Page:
AAP came to the conclusion that no reliable Source could confirm the existence of this ‘Christmas tradition’. They spoke to several history professors, including Victor Macias-Gonzalez, an expert on gender and class and the Porfiriato period at the University of Wisconsin for 25 years, John Mason Hart of the University of Houston, who specializes in the history of Mexico and Maurico Tenorio of the University of Chicago, an expert on the history of Mexico in the 19th and 20th centuries. They informed AAP’s fact-checkers that they had never heard of such a tradition. “Maybe some families did this, or some religious groups,” Tenorio wrote in an email to the editors of AAP, “but it certainly wasn’t a tradition, because I never read anything about it in the many newspapers, novels, documents and memoirs that I have gone through’. According to Macquarie University history professor Bronwen Neil, who specializes in the origins of Christmas traditions, the ‘tradition’ in the Facebook post is fiction. “It cannot be ruled out that it has happened in certain puritan sects, but I have never heard of it and it is certainly not mainstream,” she wrote in an email to AAP.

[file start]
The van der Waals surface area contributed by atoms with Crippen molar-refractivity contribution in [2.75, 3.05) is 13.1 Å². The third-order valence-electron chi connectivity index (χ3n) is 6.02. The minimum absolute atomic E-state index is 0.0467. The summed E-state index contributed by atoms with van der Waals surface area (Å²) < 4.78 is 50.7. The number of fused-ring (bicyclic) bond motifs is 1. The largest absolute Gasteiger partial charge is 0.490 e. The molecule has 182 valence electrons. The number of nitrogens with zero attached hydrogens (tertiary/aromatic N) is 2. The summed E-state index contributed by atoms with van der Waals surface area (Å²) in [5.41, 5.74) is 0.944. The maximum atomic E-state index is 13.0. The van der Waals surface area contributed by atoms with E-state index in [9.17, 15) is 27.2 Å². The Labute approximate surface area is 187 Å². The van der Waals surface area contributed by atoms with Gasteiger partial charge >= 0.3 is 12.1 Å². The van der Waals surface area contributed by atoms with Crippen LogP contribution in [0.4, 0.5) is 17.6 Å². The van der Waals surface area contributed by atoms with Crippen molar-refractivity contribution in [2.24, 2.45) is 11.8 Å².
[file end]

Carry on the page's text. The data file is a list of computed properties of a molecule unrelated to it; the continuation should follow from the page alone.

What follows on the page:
So AAP FactCheck found no evidence that the Christmas tradition of wives begging their husbands for forgiveness ever existed. Politifact’s fact-checkers have already come to the same conclusion, as have Truth or Fiction’s and Africa Check’s fact-checkers. No one has been able to find out exactly where and when the photo was taken.
A black and white photo is circulating on the internet in which we see five women kneeling in front of an equal number of men. It would be about women who ask forgiveness from their husbands in this way, according to an old end-of-year tradition, we read in the captions. But no credible Source can confirm the existence of such a tradition, either here or elsewhere in the world. We therefore judge that there is no proof is for the claim in the photo caption.
In the article you will find links to all sources used.
All sources were last consulted on January 3, 2023.